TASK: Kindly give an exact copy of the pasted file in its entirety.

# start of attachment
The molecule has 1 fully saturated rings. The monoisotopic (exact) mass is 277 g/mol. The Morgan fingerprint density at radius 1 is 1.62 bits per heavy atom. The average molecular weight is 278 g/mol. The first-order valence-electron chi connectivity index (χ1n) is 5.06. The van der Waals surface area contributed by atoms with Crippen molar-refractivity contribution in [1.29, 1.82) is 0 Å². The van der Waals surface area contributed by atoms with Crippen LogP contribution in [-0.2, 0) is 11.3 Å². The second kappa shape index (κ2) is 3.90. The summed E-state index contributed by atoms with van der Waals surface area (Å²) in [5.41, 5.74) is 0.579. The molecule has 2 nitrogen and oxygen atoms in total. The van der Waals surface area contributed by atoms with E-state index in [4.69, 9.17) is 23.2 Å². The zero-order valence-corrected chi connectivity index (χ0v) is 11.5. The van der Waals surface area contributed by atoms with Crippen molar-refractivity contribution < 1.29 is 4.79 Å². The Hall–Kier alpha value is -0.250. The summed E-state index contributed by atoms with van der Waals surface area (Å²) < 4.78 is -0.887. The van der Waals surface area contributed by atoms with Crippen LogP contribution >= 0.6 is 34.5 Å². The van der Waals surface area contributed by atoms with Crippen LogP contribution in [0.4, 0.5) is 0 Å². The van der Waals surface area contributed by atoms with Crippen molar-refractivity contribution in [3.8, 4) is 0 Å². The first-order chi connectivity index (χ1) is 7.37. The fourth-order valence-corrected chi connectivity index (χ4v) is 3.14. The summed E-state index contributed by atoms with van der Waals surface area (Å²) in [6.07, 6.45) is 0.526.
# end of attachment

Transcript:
The molecule has 1 fully saturated rings. The monoisotopic (exact) mass is 277 g/mol. The Morgan fingerprint density at radius 1 is 1.62 bits per heavy atom. The average molecular weight is 278 g/mol. The first-order valence-electron chi connectivity index (χ1n) is 5.06. The van der Waals surface area contributed by atoms with Crippen molar-refractivity contribution in [1.29, 1.82) is 0 Å². The van der Waals surface area contributed by atoms with Crippen LogP contribution in [-0.2, 0) is 11.3 Å². The second kappa shape index (κ2) is 3.90. The summed E-state index contributed by atoms with van der Waals surface area (Å²) in [5.41, 5.74) is 0.579. The molecule has 2 nitrogen and oxygen atoms in total. The van der Waals surface area contributed by atoms with E-state index in [4.69, 9.17) is 23.2 Å². The zero-order valence-corrected chi connectivity index (χ0v) is 11.5. The van der Waals surface area contributed by atoms with Crippen molar-refractivity contribution < 1.29 is 4.79 Å². The Hall–Kier alpha value is -0.250. The summed E-state index contributed by atoms with van der Waals surface area (Å²) < 4.78 is -0.887. The van der Waals surface area contributed by atoms with Crippen LogP contribution >= 0.6 is 34.5 Å². The van der Waals surface area contributed by atoms with Crippen LogP contribution in [0.4, 0.5) is 0 Å². The van der Waals surface area contributed by atoms with Crippen molar-refractivity contribution in [3.8, 4) is 0 Å². The first-order chi connectivity index (χ1) is 7.37. The fourth-order valence-corrected chi connectivity index (χ4v) is 3.14. The summed E-state index contributed by atoms with van der Waals surface area (Å²) in [6.07, 6.45) is 0.526.